In the US, the situation with craft 22oz bombers is drastically different now. What was once ubiquitous is now practically gone. 750ml Belgian imports are still around (thank God... and your best bet for what you are looking for), but the level of variety is much lower now. 750ml US beers designed to resemble Belgian beer in some form are still around but much rarer in stores compared to the past (it's probably easier to find such options fresh at breweries than stores... but antique beers collecting dust on a store shelf are another story). The other day I came across some old 750s of Celebrator and was struck by how attractive the packaging was:

  7. HoppingMadMonk

    HoppingMadMonk Grand Pooh-Bah (4,647) Mar 3, 2017 New Jersey
    Pooh-Bah Society Trader

    I really like the the 750 bottle for certain events,especially for what you're attempting to do.
    Day to day though im less of a fan and I guess others are starting to feel the same
    As @BBThunderbolt stated 4 packs seem to be the replacement format
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  8. dcotom

    dcotom Grand Pooh-Bah (5,373) Aug 4, 2014 Iowa
    Pooh-Bah Society Trader

    Seems like you should be able to find a lambic or a gueuze from 3 Fonteinen somewhere. It's available here, and this isn't exactly a beer mecca. As to the larger question, I don't believe the large format corked & caged / wax-sealed "fancy" bottles are going anywhere any time soon, at least as far as imports are concerned. We still see quite a few of these. As far as bombers are concerned, good riddance.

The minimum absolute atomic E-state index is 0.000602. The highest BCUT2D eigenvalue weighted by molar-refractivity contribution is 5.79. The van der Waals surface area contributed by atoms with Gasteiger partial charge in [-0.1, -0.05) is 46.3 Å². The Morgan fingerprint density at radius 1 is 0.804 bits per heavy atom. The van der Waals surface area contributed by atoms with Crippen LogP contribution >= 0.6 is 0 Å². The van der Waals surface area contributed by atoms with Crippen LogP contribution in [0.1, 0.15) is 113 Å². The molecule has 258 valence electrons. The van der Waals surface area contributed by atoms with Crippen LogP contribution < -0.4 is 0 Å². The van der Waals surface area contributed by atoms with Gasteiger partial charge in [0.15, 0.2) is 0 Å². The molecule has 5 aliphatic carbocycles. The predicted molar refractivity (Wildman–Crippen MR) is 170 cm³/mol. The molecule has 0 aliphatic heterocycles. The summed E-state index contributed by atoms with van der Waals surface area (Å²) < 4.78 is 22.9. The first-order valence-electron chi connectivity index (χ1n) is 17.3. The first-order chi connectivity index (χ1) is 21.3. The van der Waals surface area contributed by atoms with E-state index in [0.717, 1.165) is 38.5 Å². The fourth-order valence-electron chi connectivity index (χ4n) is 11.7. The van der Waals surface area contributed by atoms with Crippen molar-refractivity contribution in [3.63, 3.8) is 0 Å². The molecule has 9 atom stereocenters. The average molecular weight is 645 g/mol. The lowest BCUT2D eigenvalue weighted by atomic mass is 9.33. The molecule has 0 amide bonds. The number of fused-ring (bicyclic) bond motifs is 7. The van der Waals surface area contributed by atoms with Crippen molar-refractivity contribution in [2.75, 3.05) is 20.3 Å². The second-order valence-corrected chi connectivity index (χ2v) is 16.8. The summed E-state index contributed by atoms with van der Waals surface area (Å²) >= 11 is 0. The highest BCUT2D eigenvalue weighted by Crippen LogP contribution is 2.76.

I'd recommend 3F Oude Geuze Cuvée Armand & Gaston, if you can find it.
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  9. Prager62

    Prager62 Grand Pooh-Bah (4,076) May 7, 2010 Colorado
    Pooh-Bah Trader

    Out here in Colorado it's 500ml at 750ml prices or higher. Quality bottle purchases are killing beer budgets. Especially for us retired folks!:grimacing: Happy hunting......:beers:
  10. Hockeyguy

    Hockeyguy Initiate (109) Jul 9, 2021 Texas

    8-10 years ago here in the DFW area I carried easily 18-24 different 750ml beers. From Belgians to La Fin... to Boulevard to Southern Tier get the picture. I sold them aplenty. They disappeared fairly rapidly, as my distros just quit carrying them. It's too bad, because the market was good for them. Now I am only carrying Duvel and Chimay. Otherwise, I'm in 19.2 hoppy hell.
  11. GlenFarclas

    GlenFarclas Zealot (574) Oct 1, 2021 Connecticut

    In CT I think 750s have really been taken out mercilessly by 4x16oz freshies. Like everything brewed at 12percent. That’s what I see in fridges at most places. Some time machines still carrying old bombers. I always quite enjoyed grabbing those on occasion. Pity
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  12. draheim

    draheim Grand Pooh-Bah (4,181) Sep 18, 2010 Washington

    First, let’s not equate 22oz bombers with 750mL bottles—the volume is similar but the message they send couldn’t be more different.

    But yes, I think the OP is right, the age of the corked/caged (i.e., “classy”) 750mL bottle is on the wane. And we are all the lesser for it.
  13. champ103